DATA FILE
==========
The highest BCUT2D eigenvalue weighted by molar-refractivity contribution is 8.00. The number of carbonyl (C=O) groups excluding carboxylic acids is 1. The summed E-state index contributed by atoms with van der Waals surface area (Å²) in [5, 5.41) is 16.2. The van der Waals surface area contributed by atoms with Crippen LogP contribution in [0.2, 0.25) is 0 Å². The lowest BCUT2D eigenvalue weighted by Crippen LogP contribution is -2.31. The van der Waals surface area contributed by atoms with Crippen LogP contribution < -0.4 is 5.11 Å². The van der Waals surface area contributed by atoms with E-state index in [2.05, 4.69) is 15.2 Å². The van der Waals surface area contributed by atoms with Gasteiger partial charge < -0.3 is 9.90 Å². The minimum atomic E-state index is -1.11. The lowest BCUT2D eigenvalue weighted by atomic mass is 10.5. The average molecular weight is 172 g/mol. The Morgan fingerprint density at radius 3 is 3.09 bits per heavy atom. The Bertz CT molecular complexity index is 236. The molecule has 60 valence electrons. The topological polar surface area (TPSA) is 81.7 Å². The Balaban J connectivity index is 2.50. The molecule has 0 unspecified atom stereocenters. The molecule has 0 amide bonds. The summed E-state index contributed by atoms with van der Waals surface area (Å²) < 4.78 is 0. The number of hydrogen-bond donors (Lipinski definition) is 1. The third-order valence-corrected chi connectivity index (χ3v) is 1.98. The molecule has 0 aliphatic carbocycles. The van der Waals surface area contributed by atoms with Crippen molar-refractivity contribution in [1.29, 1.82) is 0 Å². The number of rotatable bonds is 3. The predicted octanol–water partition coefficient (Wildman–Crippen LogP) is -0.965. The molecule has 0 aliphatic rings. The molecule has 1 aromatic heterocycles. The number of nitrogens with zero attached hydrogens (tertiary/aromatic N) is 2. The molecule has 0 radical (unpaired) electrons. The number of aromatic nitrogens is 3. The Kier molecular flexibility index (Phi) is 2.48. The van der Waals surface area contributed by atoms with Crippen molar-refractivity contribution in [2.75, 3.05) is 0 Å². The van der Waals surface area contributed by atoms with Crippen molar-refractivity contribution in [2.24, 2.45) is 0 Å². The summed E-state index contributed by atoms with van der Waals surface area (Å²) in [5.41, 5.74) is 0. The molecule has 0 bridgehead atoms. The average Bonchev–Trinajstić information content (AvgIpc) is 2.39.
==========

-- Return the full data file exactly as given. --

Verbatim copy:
The highest BCUT2D eigenvalue weighted by molar-refractivity contribution is 8.00. The number of carbonyl (C=O) groups excluding carboxylic acids is 1. The summed E-state index contributed by atoms with van der Waals surface area (Å²) in [5, 5.41) is 16.2. The van der Waals surface area contributed by atoms with Crippen LogP contribution in [0.2, 0.25) is 0 Å². The lowest BCUT2D eigenvalue weighted by Crippen LogP contribution is -2.31. The van der Waals surface area contributed by atoms with Crippen LogP contribution < -0.4 is 5.11 Å². The van der Waals surface area contributed by atoms with E-state index in [2.05, 4.69) is 15.2 Å². The van der Waals surface area contributed by atoms with Gasteiger partial charge < -0.3 is 9.90 Å². The minimum atomic E-state index is -1.11. The lowest BCUT2D eigenvalue weighted by atomic mass is 10.5. The average molecular weight is 172 g/mol. The Morgan fingerprint density at radius 3 is 3.09 bits per heavy atom. The Bertz CT molecular complexity index is 236. The molecule has 60 valence electrons. The topological polar surface area (TPSA) is 81.7 Å². The Balaban J connectivity index is 2.50. The molecule has 0 unspecified atom stereocenters. The molecule has 0 amide bonds. The summed E-state index contributed by atoms with van der Waals surface area (Å²) < 4.78 is 0. The number of hydrogen-bond donors (Lipinski definition) is 1. The third-order valence-corrected chi connectivity index (χ3v) is 1.98. The molecule has 0 aliphatic carbocycles. The van der Waals surface area contributed by atoms with Crippen molar-refractivity contribution in [1.29, 1.82) is 0 Å². The number of rotatable bonds is 3. The predicted octanol–water partition coefficient (Wildman–Crippen LogP) is -0.965. The molecule has 0 aliphatic rings. The molecule has 1 aromatic heterocycles. The number of nitrogens with zero attached hydrogens (tertiary/aromatic N) is 2. The molecule has 0 radical (unpaired) electrons. The number of aromatic nitrogens is 3. The Kier molecular flexibility index (Phi) is 2.48. The van der Waals surface area contributed by atoms with Crippen molar-refractivity contribution in [2.75, 3.05) is 0 Å². The van der Waals surface area contributed by atoms with Crippen molar-refractivity contribution in [2.24, 2.45) is 0 Å². The summed E-state index contributed by atoms with van der Waals surface area (Å²) in [5.41, 5.74) is 0. The molecule has 0 bridgehead atoms. The average Bonchev–Trinajstić information content (AvgIpc) is 2.39.